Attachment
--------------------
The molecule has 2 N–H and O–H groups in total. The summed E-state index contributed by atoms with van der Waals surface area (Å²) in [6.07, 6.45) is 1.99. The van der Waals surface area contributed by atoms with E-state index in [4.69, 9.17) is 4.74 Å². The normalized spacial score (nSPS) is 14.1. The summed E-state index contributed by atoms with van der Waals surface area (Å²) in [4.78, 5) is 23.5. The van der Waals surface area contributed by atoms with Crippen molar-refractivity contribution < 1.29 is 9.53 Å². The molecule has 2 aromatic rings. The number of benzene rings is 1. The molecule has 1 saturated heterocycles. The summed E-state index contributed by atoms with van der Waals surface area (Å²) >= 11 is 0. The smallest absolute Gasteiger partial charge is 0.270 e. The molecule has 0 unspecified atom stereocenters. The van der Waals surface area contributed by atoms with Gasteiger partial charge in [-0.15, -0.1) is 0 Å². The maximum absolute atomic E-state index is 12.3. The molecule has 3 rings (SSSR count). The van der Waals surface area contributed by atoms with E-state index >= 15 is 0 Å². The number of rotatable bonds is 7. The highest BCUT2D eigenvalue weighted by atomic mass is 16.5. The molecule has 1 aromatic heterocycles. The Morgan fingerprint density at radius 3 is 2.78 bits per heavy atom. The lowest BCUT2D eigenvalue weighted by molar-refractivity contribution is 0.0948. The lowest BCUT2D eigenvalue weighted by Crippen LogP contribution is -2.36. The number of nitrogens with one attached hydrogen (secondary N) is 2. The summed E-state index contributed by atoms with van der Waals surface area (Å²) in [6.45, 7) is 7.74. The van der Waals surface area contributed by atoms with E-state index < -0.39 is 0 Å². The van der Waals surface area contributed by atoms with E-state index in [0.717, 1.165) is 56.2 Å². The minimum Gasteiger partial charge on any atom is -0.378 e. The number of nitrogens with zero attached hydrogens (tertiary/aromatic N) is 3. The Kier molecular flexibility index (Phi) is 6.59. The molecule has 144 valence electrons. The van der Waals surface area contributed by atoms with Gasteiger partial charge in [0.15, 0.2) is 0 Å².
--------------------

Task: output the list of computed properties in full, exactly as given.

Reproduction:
The molecule has 2 N–H and O–H groups in total. The summed E-state index contributed by atoms with van der Waals surface area (Å²) in [6.07, 6.45) is 1.99. The van der Waals surface area contributed by atoms with E-state index in [4.69, 9.17) is 4.74 Å². The normalized spacial score (nSPS) is 14.1. The summed E-state index contributed by atoms with van der Waals surface area (Å²) in [4.78, 5) is 23.5. The van der Waals surface area contributed by atoms with Crippen molar-refractivity contribution < 1.29 is 9.53 Å². The molecule has 2 aromatic rings. The number of benzene rings is 1. The molecule has 1 saturated heterocycles. The summed E-state index contributed by atoms with van der Waals surface area (Å²) >= 11 is 0. The smallest absolute Gasteiger partial charge is 0.270 e. The molecule has 0 unspecified atom stereocenters. The van der Waals surface area contributed by atoms with Gasteiger partial charge in [-0.15, -0.1) is 0 Å². The maximum absolute atomic E-state index is 12.3. The molecule has 3 rings (SSSR count). The van der Waals surface area contributed by atoms with E-state index >= 15 is 0 Å². The number of rotatable bonds is 7. The highest BCUT2D eigenvalue weighted by atomic mass is 16.5. The molecule has 1 aromatic heterocycles. The Morgan fingerprint density at radius 3 is 2.78 bits per heavy atom. The lowest BCUT2D eigenvalue weighted by molar-refractivity contribution is 0.0948. The lowest BCUT2D eigenvalue weighted by Crippen LogP contribution is -2.36. The number of nitrogens with one attached hydrogen (secondary N) is 2. The summed E-state index contributed by atoms with van der Waals surface area (Å²) in [6.45, 7) is 7.74. The van der Waals surface area contributed by atoms with E-state index < -0.39 is 0 Å². The van der Waals surface area contributed by atoms with E-state index in [0.717, 1.165) is 56.2 Å². The minimum Gasteiger partial charge on any atom is -0.378 e. The number of nitrogens with zero attached hydrogens (tertiary/aromatic N) is 3. The Kier molecular flexibility index (Phi) is 6.59. The molecule has 144 valence electrons. The van der Waals surface area contributed by atoms with Gasteiger partial charge in [0.15, 0.2) is 0 Å².